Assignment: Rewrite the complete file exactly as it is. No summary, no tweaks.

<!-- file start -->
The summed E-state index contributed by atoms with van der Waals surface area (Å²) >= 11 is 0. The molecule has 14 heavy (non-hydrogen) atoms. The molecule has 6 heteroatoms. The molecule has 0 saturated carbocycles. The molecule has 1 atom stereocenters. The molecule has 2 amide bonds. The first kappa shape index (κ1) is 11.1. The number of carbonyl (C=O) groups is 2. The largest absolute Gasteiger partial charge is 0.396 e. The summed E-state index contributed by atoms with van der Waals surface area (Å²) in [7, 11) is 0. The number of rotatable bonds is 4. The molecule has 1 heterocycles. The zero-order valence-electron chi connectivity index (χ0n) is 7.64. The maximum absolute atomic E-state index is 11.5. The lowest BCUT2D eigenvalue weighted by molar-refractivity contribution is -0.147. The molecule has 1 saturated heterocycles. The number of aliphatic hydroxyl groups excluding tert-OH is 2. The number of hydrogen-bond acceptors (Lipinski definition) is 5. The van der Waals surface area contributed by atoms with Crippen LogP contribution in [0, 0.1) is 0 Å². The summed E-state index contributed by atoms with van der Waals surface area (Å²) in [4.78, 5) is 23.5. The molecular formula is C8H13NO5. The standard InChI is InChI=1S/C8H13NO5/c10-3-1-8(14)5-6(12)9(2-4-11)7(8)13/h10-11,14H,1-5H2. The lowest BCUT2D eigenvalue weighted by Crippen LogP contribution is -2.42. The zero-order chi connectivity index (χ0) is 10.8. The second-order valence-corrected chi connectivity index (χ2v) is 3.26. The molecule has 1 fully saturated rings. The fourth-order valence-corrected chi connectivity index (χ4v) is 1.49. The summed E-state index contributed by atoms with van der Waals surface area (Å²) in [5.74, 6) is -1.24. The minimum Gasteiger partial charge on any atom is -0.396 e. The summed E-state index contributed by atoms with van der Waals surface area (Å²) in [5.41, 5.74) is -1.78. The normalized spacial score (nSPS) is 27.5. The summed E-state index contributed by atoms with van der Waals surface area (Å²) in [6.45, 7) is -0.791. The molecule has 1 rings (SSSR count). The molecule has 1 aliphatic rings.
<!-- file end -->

The summed E-state index contributed by atoms with van der Waals surface area (Å²) >= 11 is 0. The molecule has 14 heavy (non-hydrogen) atoms. The molecule has 6 heteroatoms. The molecule has 0 saturated carbocycles. The molecule has 1 atom stereocenters. The molecule has 2 amide bonds. The first kappa shape index (κ1) is 11.1. The number of carbonyl (C=O) groups is 2. The largest absolute Gasteiger partial charge is 0.396 e. The summed E-state index contributed by atoms with van der Waals surface area (Å²) in [7, 11) is 0. The number of rotatable bonds is 4. The molecule has 1 heterocycles. The zero-order valence-electron chi connectivity index (χ0n) is 7.64. The maximum absolute atomic E-state index is 11.5. The lowest BCUT2D eigenvalue weighted by molar-refractivity contribution is -0.147. The molecule has 1 saturated heterocycles. The number of aliphatic hydroxyl groups excluding tert-OH is 2. The number of hydrogen-bond acceptors (Lipinski definition) is 5. The van der Waals surface area contributed by atoms with Crippen LogP contribution in [0, 0.1) is 0 Å². The summed E-state index contributed by atoms with van der Waals surface area (Å²) in [4.78, 5) is 23.5. The molecular formula is C8H13NO5. The standard InChI is InChI=1S/C8H13NO5/c10-3-1-8(14)5-6(12)9(2-4-11)7(8)13/h10-11,14H,1-5H2. The lowest BCUT2D eigenvalue weighted by Crippen LogP contribution is -2.42. The zero-order chi connectivity index (χ0) is 10.8. The second-order valence-corrected chi connectivity index (χ2v) is 3.26. The molecule has 1 fully saturated rings. The fourth-order valence-corrected chi connectivity index (χ4v) is 1.49. The summed E-state index contributed by atoms with van der Waals surface area (Å²) in [5.74, 6) is -1.24. The minimum Gasteiger partial charge on any atom is -0.396 e. The summed E-state index contributed by atoms with van der Waals surface area (Å²) in [5.41, 5.74) is -1.78. The normalized spacial score (nSPS) is 27.5. The summed E-state index contributed by atoms with van der Waals surface area (Å²) in [6.45, 7) is -0.791. The molecule has 1 rings (SSSR count). The molecule has 1 aliphatic rings.